How can I test the encoding of a text file... Is it valid, and what is it?
I have several
.htmfiles which open in Gedit without any warning/error, but when I open these same files in
Jedit, it warns me of invalid UTF-8 encoding...
The HTML meta tag states "charset=ISO-8859-1". Jedit allows a List of fallback encodings and a List of encoding auto-detectors (currently "BOM XML-PI"), so my immediate problem has been resolved. But this got me thinking about: What if the meta data wasn't there?
When the encoding information is just not available, is there a CLI program which can make a "best-guess" of which encodings may apply?
And, although it is a slightly different issue; is there a CLI program which tests the validity of a known encoding?
Similar to "How to auto detect text file encoding?" http://superuser.com/questions/301552/how-to-auto-detect-text-file-encoding
filecommand makes "best-guesses" about the encoding. Use the
-iparameter to force
fileto print information about the encoding.
$ file -i * umlaut-iso88591.txt: text/plain; charset=iso-8859-1 umlaut-utf16.txt: text/plain; charset=utf-16le umlaut-utf8.txt: text/plain; charset=utf-8
Here is how I created the files:
$ echo ä > umlaut-utf8.txt
Nowadays everything is utf-8. But convince yourself:
$ hexdump -C umlaut-utf8.txt 00000000 c3 a4 0a |...| 00000003
Compare with https://en.wikipedia.org/wiki/Ä#Computer_encoding
Convert to the other encodings:
$ iconv -f utf8 -t iso88591 umlaut-utf8.txt > umlaut-iso88591.txt $ iconv -f utf8 -t utf16 umlaut-utf8.txt > umlaut-utf16.txt
Check the hex dump:
$ hexdump -C umlaut-iso88591.txt 00000000 e4 0a |..| 00000002 $ hexdump -C umlaut-utf16.txt 00000000 ff fe e4 00 0a 00 |......| 00000006
Create something "invalid" by mixing all three:
$ cat umlaut-iso88591.txt umlaut-utf8.txt umlaut-utf16.txt > umlaut-mixed.txt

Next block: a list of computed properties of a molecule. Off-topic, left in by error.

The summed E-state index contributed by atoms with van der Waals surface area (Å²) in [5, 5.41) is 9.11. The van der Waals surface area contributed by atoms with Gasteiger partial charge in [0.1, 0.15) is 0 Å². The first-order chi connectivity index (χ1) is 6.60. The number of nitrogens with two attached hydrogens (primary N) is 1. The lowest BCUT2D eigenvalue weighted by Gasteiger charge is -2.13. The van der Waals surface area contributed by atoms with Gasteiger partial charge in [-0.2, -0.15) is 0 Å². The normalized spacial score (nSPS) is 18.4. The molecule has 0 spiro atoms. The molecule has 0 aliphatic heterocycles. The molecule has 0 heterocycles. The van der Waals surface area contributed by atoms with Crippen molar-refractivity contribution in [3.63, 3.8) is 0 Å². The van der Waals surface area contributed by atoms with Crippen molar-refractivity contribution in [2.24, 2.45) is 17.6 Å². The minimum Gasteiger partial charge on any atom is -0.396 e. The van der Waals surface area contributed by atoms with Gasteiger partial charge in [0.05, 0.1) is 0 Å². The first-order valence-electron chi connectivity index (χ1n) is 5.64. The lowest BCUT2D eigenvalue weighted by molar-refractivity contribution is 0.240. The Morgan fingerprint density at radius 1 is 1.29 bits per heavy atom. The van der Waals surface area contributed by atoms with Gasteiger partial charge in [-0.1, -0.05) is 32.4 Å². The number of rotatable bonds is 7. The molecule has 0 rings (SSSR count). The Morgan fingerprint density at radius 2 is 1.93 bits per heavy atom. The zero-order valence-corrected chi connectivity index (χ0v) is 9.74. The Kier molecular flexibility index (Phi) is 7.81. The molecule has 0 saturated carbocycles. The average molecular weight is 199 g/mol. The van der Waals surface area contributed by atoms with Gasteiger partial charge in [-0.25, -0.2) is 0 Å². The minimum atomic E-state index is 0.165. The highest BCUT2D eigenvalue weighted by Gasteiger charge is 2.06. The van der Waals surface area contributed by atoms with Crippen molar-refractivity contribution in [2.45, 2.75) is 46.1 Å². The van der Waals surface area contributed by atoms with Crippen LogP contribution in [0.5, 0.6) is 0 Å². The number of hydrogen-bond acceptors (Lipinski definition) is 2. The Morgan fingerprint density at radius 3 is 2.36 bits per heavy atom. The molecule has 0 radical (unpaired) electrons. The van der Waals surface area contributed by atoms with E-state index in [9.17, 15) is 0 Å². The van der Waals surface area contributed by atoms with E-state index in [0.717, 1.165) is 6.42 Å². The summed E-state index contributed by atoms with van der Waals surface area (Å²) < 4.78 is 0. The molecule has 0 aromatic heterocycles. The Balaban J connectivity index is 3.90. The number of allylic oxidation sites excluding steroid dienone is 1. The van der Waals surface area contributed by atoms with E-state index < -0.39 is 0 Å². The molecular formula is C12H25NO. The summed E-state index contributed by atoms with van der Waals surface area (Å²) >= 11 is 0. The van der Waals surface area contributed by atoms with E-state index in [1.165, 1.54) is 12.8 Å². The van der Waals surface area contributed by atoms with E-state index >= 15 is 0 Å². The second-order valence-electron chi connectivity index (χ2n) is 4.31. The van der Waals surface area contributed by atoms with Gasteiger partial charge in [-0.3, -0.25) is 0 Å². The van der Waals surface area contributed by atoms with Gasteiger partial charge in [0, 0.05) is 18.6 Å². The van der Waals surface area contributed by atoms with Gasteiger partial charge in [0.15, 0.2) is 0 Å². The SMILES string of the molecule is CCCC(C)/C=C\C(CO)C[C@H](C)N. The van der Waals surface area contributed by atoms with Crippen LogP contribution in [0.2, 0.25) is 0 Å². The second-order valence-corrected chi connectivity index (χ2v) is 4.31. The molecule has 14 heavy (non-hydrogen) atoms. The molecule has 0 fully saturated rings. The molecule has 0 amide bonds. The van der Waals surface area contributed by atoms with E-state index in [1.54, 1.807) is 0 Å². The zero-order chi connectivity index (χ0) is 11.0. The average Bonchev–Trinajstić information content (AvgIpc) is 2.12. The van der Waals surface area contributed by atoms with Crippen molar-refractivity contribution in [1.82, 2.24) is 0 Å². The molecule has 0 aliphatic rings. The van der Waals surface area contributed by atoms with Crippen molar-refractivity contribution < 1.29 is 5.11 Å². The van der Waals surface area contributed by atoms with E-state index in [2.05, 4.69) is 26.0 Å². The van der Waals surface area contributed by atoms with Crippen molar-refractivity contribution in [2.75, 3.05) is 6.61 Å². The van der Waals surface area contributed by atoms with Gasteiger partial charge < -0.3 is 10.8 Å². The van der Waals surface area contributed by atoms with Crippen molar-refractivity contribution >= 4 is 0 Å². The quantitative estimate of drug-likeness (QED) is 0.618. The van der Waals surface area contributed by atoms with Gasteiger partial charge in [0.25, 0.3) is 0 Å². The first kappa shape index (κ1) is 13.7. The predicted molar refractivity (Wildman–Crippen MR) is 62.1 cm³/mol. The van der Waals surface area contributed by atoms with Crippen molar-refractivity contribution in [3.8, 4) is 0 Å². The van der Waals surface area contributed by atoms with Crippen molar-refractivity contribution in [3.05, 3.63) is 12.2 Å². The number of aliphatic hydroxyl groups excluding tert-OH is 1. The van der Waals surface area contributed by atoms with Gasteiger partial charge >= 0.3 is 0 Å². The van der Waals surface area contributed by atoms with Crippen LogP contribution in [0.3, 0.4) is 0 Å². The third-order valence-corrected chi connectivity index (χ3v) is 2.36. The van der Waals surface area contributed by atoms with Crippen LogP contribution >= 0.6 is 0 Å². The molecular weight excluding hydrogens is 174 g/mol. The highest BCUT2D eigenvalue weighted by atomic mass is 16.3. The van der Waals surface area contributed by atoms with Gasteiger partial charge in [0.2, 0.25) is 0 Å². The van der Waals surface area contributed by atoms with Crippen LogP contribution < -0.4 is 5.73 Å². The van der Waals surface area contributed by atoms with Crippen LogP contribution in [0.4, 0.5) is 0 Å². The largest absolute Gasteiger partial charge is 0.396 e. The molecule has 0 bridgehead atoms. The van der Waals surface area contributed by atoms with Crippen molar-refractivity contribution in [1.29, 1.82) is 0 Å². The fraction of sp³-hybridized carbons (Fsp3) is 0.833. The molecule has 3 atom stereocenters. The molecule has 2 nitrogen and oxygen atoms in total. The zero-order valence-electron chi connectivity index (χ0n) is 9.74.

$ file -i * umlaut-iso88591.txt: text/plain; charset=iso-8859-1 umlaut-mixed.txt: application/octet-stream; charset=binary umlaut-utf16.txt: text/plain; charset=utf-16le umlaut-utf8.txt: text/plain; charset=utf-8
$ file * umlaut-iso88591.txt: ISO-8859 text umlaut-mixed.txt: data umlaut-utf16.txt: Little-endian UTF-16 Unicode text, with no line terminators umlaut-utf8.txt: UTF-8 Unicode text
filecommand has no idea of "valid" or "invalid". It just sees some bytes and tries to guess what the encoding might be. As humans we might be able to recognize that a file is a text file with some umlauts in a "wrong" encoding. But as a computer it would need some sort of artificial intelligence.
One might argue that the heuristics of
fileis some sort of artificial intelligence. Yet, even if it is, it is a very limited one.
Here is more information about the
Thanks, that worked... I had tried 'file`, but without any option :( ... I've now also tried a mixof UTF-16 and UTF-8 and ISO-8859-1. `file -i` reported `unknown-8bit`. So, this also seems to be the answer to: "How to detect an invalid/unknown encoding"